I remember falling in love with the original MacBook Air. It wasn’t the styling that won me over, but rather the combination of performance, form factor and battery life. I needed a notebook fast enough for me to get work done when necessary, but with long enough battery life to last me through a trip across the country. Back in 2008, the MacBook Air was the perfect solution to that problem.

The original MacBook Air had three main issues. It was hot, the 1.8” HDD was unbearably slow, and it shipped with 2GB of memory that you couldn’t expand to 4GB. It was a great machine for writers as you could open up TextEdit and hammer out a document for five hours straight. And when you needed to, you had the greater-than-Atom performance to get more intensive work done.

What prompted me to stop using the MacBook Air was the second generation unibody MacBook Pro. Apple ramped up battery capacity enough where I could get much better battery life and performance out of the MacBook Pro. The combination of the two was enough for me to let my MacBook Air collect dust. I hardly ever used it after that point.

Apple updated the MacBook Air hardware since its original release, but the updates were nothing spectacular. Apple moved from an Intel supplied chipset to one made by NVIDIA, and SSDs eventually became standard issue. Battery life didn’t get any better and memory sizes never moved beyond 2GB.

Last week Apple announced the biggest upgrade to the MacBook Air since 2008, complete with a redesign, price reduction and improved internals. Let’s start at the redesign.

There Once Was One, Now There's Two

The original MacBook Air was very light on connectivity. It had an angled MagSafe power connector but that was it for visible ports. The right side of the machine was home to three hidden connectors: mini DisplayPort, USB and line out.


The new MacBook Air (left) vs. the old MacBook Air (right)

The new design forgoes the rounded nature of its predecessor and introduces more angular surfaces toward the rear of the machine. Connectors like flat surfaces so Apple outfitted the new MacBook Air with a pair of USB ports (one on each side) in addition to the MagSafe connector, miniDP out and line out. Everything is fully accessible from the start, nothing is hidden behind any secret panels.


From left to right: MagSafe Power Connector, USB 2.0 port, headset jack, microphone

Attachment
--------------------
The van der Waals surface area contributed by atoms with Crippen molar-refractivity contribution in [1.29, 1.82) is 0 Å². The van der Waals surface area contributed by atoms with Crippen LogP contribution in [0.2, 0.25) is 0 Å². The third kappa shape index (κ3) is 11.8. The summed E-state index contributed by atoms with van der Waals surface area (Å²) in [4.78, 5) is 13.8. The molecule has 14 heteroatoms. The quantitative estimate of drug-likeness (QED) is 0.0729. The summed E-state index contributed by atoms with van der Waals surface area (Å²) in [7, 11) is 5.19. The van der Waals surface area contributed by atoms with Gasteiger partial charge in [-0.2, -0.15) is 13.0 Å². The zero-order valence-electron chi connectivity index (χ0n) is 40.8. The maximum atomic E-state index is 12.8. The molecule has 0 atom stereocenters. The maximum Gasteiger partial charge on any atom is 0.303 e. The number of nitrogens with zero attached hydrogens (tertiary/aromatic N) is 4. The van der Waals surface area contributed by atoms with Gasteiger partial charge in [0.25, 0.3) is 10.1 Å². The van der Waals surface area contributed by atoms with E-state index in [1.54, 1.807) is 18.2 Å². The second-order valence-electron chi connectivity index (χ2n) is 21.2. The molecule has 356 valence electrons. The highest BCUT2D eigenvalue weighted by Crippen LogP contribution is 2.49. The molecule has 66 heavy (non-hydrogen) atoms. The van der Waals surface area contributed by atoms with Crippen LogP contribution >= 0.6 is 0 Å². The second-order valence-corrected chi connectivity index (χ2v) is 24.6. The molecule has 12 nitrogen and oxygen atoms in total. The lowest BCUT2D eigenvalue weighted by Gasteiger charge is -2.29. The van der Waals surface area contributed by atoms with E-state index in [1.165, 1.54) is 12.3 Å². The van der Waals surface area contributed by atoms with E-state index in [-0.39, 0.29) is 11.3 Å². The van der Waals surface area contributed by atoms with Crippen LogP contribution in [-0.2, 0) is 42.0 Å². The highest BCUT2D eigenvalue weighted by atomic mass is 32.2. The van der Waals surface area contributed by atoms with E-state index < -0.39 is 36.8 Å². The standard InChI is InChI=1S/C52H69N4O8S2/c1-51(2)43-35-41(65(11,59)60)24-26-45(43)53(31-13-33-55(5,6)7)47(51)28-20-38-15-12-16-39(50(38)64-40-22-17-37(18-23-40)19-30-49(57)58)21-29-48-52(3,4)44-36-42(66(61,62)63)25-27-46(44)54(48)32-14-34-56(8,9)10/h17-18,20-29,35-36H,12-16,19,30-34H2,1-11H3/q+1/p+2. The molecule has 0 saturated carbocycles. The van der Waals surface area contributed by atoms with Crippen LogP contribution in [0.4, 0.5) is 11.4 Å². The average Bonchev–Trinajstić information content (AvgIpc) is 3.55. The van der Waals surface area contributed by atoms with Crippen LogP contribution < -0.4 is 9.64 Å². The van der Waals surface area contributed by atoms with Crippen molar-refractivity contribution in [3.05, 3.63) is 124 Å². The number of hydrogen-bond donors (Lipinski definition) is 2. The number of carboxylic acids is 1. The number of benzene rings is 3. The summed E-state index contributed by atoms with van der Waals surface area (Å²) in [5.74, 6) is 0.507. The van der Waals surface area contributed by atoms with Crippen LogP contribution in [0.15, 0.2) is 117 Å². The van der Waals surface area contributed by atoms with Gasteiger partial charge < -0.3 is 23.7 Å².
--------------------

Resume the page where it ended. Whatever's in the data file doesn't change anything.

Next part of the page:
Next to the headset jack on the left side is the integrated microphone. Apple states it is an omnidirectional mic, but its placement is curious given the original MacBook Air had its mic at the top of the screen bezel. The microphone’s left leaning location didn’t negatively impact audio performance in our tests. As long as you’re not sitting to the right of a horribly noisy person/animal/box you should be good to go.

There are of course now two MacBook Airs that make up the family: an 11.6-inch model and a 13.3-inch model. The two have identical port layouts however the 13-inch MacBook Air gets an integrated SD card reader like its Pro siblings.


13-inch MBA (left), 11-inch MBA (right)

There’s a 0.6 pound difference between the two models and associated difference in dimensions:

MacBook Air Size Comparison
  11-inch 13-inch
Height 0.11 - 0.68" (0.3 - 1.7 cm) 0.11 - 0.68" (0.3 - 1.7 cm)
Width 11.8" (29.95 cm) 12.8" (32.5 cm)
Depth 7.56" (19.2 cm) 8.94" (22.7 cm)
Weight 2.3 lbs (1.06 kg) 2.9 lbs (1.32 kg)

Prices and specs differ as well. The 11-inch starts at $999 while the 13-inch starts at $1299. You can get faster CPUs in the 13-inch, while GPUs and memory options remain the same across the line. SSDs are not only standard but they're the only option for storage on the Airs. Given my infatuation with SSDs, you won't see me complaining. I'll be happy when Apple ships all of its systems with SSDs in their default configurations.

MacBook Air Spec Comparison
  11-inch 13-inch
13-inch (Late 2008)
CPU Intel Core 2 Duo 1.4GHz (1.6GHz optional) Intel Core 2 Duo 1.86GHz (2.13GHz optional) Intel Core 2 Duo 1.86GHz
Memory 2GB DDR3-1066 soldered on-board (4GB optional) 2GB DDR3-1066 soldered on-board (4GB optional) 2GB DDR3-1066 soldered on-board
GPU NVIDIA GeForce 320M NVIDIA GeForce 320M NVIDIA GeForce 9400M
Storage 64GB SSD (128GB optional) 128GB SSD (256GB optional) 128GB SSD
Connectivity 802.11a/b/g/n Bluetooth 2.1 + EDR 802.11a/b/g/n Bluetooth 2.1 + EDR 802.11a/b/g and draft-n Bluetooth 2.1 + EDR
Battery Capacity 35 Whr 50 Whr 37 Whr
Dimensions 11.8 " x 7.56 " x 0.11 - 0.68"
(29.95 cm x 19.2 cm x 0.3 - 1.7 cm)
12.8 " x 8.94 " x 0.11 - 0.68"
(32.5 cm x 22.7 cm x 0.3 - 1.7 cm)
12.8 " x 8.94 " x 0.16 - 0.76"
(32.5 cm x 22.7 cm x 0.41 - 1.9 cm)
Weight 2.3 lbs (1.06 kg) 2.9 lbs (1.32 kg) 3.0 lbs (1.36 kg)
Price $999 $1299 $1799

Memory & CPU Upgrades: Good News and Bad News

I always like hearing the bad news first so I’ll treat you all no differently. The new MacBook Air not only comes with a meager 2GB of memory, but it’s also soldered onto the motherboard just like in the previous generations.

Now the good news: after two years of complaining Apple has finally added a 4GB memory option. It’s not end user upgradeable, but for an extra $100 Apple will solder 4GB of memory onto the MacBook Air’s motherboard instead of 2GB.

If you’re really just going to be using this thing for writing, IMing and browsing the web - 2GB is fine. If you plan on doing more than that, you should consider spending the $100 on the 4GB upgrade. Right now I’m using 1.46GB of memory. I can edit only a handful of photos in Photoshop before I start swapping to disk.